OSHA Increasing Fines Through Major Changes in Enforcement Policies

In light of the decision by the previous, marginally Democratic Congress not to increase OSHA fines beyond inflation adjustments and the shift to a Republican House, it appears the Biden Administration has decided it will increase deterrence against OSHA violations by implementing penalty increases through two changes in its enforcement policies.

One January 26, 2023 OSHA enforcement memo (“Exercising Discretion When Not to Group Violations”) states that, in cases where grouping does not elevate the gravity or classification and resulting penalty, the violations should not be grouped if the evidence allows for separate citations – presumably where the wording of the standard permits that interpretation and the same remedial action would not cure the violation. For example, 29 CFR § 1910.212(a)(3)(ii) states: “The point of operation of machines whose operation exposes an employee to injury, shall be guarded.” Assume three widely separated locations in a plant are missing guards. If the only solution is to add three guards, that situation would appear to permit citation as three separate alleged violations because adding one guard does not remedy the other alleged violations. On the other hand, if the three points of operation are located where they can be effectively guarded by a single enclosure, and the employer guards them in that manner, the employer should argue that they should be grouped into one alleged violation.

Assume an employer lacks the written lockout/tagout procedures/instructions for its machines required by Section 1910.147(c)(4)(i), and OSHA issues a citation for each (non-exempt) machine not covered by an equipment-specific procedure. At a minimum, the employer should argue that grouping as one alleged violation is required for machines that can be and are covered by a common procedure/instruction. It is unclear whether an equipment-specific procedure/instruction is required because OSHA apparently amended the LOTO standard to adopt this requirement without the required rulemaking.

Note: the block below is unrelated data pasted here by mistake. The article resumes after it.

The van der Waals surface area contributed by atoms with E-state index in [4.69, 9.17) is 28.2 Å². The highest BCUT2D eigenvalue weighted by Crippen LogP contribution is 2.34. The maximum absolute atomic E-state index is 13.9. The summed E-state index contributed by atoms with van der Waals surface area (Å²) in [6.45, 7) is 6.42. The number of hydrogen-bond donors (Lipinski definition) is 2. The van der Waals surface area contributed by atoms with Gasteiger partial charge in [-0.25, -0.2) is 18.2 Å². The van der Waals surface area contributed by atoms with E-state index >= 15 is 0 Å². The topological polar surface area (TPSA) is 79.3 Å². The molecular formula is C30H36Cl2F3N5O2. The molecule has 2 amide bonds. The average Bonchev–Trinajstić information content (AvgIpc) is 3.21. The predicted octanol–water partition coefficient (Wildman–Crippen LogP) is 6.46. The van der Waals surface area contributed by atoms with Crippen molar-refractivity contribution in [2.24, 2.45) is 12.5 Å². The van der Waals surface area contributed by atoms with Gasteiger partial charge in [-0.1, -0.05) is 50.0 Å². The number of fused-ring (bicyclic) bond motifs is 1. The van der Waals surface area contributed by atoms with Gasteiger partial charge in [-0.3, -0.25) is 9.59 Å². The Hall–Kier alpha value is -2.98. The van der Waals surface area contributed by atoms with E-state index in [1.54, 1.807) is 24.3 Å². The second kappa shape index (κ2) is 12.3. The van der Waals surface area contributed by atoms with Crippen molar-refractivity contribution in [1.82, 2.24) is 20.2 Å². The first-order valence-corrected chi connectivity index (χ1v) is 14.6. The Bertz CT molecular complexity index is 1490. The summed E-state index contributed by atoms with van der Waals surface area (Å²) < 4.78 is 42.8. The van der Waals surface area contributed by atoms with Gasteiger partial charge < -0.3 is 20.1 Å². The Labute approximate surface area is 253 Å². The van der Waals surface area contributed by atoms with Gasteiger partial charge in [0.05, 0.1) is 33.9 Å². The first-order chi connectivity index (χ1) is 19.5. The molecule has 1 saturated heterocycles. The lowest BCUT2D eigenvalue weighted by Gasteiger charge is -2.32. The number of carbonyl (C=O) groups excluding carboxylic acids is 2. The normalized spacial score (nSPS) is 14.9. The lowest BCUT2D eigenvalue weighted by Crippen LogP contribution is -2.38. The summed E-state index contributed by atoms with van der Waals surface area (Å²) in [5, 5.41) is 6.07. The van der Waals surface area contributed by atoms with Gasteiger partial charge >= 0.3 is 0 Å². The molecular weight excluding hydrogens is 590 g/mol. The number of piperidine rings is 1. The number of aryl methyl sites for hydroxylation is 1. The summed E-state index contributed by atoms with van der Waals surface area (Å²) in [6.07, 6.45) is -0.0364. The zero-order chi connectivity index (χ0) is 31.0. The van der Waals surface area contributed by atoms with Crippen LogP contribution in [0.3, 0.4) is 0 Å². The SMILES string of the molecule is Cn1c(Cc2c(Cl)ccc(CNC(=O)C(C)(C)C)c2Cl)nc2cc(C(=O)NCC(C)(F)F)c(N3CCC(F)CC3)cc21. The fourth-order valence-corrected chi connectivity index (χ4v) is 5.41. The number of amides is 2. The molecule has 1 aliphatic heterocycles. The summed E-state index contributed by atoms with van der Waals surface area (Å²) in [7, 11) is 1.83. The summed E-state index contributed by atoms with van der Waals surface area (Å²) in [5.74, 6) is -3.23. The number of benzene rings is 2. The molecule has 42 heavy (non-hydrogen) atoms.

Section 1910.37(a)(3) states: “Exit routes must be free and unobstructed. No materials or equipment may be placed, either permanently or temporarily, within the exit route.” Could OSHA sustain a separate citation for each blocked exit route within a facility?

OSHA’s next action may be to summarily amend its standards, without imposing any additional compliance obligations on employers, to permit instance-by-instance or non-grouped citations where the current language of the standards would not support that approach. For example, Section 1910.176(a) states: “Aisles and passageways shall be kept clear and in good repair, with no obstruction across or in aisles that could create a hazard.” Could OSHA sustain a separate citation for each obstruction or each blocked aisle? If not, it would be easy to rewrite the standard to state: “Each aisle and passageway shall be kept clear and in good repair, with no obstruction across or in any aisle that could create a hazard.”

A second January 26, 2023 OSHA enforcement memo (“Application of Instance-by-Instance Penalty Adjustments”) states that the current policy of limiting instance-by-instance citations to alleged willful violations is being modified to authorize instance-by-instance citations for high-gravity serious violations of OSHA standards specific to falls, trenching, machine guarding, respiratory protection, permit-required confined spaces, lockout tagout, and other-than-serious violations of OSHA standards specific to recordkeeping. In other words, OSHA is taking the position that the alleged violations no longer need to be willful, much less egregious, to merit instance-by-instance penalties.

It appears that OSHA is moving toward the longstanding approach toward civil penalties followed by EPA:

“If a penalty is to achieve deterrence, both the violator and the general public must be convinced that the penalty places the violator in a worse position than those who have complied in a timely fashion.”

There is no doubt these changes will spur additional citation contests, including litigation over whether OSHA has the authority to implement these changes and how the Review Commission and its trial judges exercise their authority “to assess all civil penalties provided in [Section 17 of the OSH Act], giving due consideration to the appropriateness of the penalty with respect to the size of the business of the employer being charged, the gravity of the violation, the good faith of the employer, and the history of previous violations.”

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